Recovery Time Objectives and Recovery Point Objectives

 
 
By John Gay  |  Posted 2009-06-04 Print this article Print
 
 
 
 
 
 
 


Recovery time objectives and recovery point objectives

If tape is not sufficient, what is? Recovery goals fall into one of two classes: Recovery Time Objectives (RTO) and Recovery Point Objectives (RPO). As the name implies, RTO identifies an organization's goal for the maximum time it should take to recover data and applications after a disaster. In other words, how long can operations be down if something goes wrong?

The meaning of the term RPO isn't quite as obvious, but the concept is no more difficult. RPO identifies an organization's goal of the maximum amount of data that will be lost as a result of a disaster. It is called a RPO because it refers to a point in the ongoing stream of data (specifically, the oldest data recovery point that would be considered tolerable). In simple terms, the question is, how much data can the company afford to lose?

All other things being equal, the closer the organization's RTO and RPO are to zero (zero recovery time and no lost data), the more it will have to invest in a disaster recovery solution that meets those objectives.

Continuous data protection

The Continuous Data Protection (CDP) products that are now available on the AIX platform diminish or eliminate many of the deficiencies of tape-based backups. In addition to providing standard replication, CDP runs on a production AIX system, capturing any updates to files and databases. These updates are then transmitted electronically to a backup system.

When replication is real-time, RPO values very close to zero can be achieved. Combined with CDP, this provides the best of both worlds-think of CDP as Tivo for the AIX server. Recovery is not only possible to the present moment, but with "true CDP" it is possible to recover to any point in time within the recovery window. This amounts to an RPO range of near-zero to as much as hours or days past.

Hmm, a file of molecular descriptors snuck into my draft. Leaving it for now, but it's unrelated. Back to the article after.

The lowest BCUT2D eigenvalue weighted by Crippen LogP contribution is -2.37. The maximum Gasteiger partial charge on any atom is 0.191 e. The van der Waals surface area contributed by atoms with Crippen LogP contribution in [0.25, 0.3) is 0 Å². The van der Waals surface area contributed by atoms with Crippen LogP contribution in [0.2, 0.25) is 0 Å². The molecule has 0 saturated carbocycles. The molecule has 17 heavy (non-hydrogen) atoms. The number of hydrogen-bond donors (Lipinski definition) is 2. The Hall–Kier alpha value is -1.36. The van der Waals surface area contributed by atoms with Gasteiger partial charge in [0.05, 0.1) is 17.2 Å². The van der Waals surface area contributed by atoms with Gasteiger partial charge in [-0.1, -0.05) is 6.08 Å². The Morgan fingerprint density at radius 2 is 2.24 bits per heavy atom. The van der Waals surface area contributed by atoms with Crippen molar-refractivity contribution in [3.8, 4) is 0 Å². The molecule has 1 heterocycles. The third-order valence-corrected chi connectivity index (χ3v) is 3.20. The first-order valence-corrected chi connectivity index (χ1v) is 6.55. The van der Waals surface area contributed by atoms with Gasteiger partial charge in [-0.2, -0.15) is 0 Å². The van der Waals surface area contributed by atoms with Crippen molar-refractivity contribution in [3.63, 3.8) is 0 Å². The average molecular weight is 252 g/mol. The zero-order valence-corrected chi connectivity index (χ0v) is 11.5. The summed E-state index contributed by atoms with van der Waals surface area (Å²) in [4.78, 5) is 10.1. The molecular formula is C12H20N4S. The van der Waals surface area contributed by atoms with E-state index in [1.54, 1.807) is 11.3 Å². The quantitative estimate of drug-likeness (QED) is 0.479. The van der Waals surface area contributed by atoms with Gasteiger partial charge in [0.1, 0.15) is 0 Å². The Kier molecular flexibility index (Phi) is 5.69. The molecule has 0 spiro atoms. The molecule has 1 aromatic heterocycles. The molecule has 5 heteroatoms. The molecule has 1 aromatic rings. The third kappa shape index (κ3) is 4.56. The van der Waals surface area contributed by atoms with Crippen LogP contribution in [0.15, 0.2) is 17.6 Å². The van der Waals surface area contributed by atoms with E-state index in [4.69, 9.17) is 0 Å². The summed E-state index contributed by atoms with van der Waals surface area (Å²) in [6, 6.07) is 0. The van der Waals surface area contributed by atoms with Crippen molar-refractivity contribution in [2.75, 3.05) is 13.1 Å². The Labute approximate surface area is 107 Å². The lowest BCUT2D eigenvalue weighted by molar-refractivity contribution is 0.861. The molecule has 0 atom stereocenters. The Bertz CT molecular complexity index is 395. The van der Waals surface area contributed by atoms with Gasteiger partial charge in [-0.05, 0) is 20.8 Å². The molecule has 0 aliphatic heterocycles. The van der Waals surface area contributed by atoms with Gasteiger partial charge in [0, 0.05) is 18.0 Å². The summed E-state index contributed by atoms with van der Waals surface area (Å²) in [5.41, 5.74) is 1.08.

The alternative to true CDP is near CDP. Here, data is saved at predetermined points in time called checkpoints. How these intervals are defined depends on the CDP product. Some CDP software copies data when a file is saved or closed, as this is a known, clean recovery point. Other products may copy data when processor and/or network loads are low.

In most cases, the checkpoint frequency of a near-CDP product is measured in one-hour intervals or more. Organizations with high transaction volumes may find this to be inadequate because an individual data item can change several times within the backup interval. If corruption or deletion happens in the middle of that interval, it will then be impossible to recover the data item to its state immediately before the problem occurred.

In a world where organizations are saddled with increasingly stringent data protection regulations, an incomplete recovery facility such as this may be intolerable. Near-CDP products are further limited by the usual need for large amounts of disk space to maintain the checkpoint copies of the data.

Beyond supporting more stringent RPOs, CDP delivers a capability that tape-based backups can't provide. While disasters are exceptionally rare, the more common occurrence is the need to recover data because it was corrupted or because it was accidentally deleted. Unlike tape, CDP stores incremental data changes as they occur and, therefore, can be used to recover data to a variety of points during the day. Furthermore, with true CDP, data can be recovered to its state at any time (such as immediately before it was corrupted or deleted).



 
 
 
 
John Gay is Director of Sales Engineering at Vision Solutions, Inc. Prior to this, John served as the product strategist for Lakeview Technology (now merged with Vision Solutions). John also spent eight years in development with IBM and Sterling Commerce. John has eight years of experience in technical sales, with an emphasis on the business intelligence market. He can be reached at john.gay@visionsolutions.com.
 
 
 
 
 
 
 

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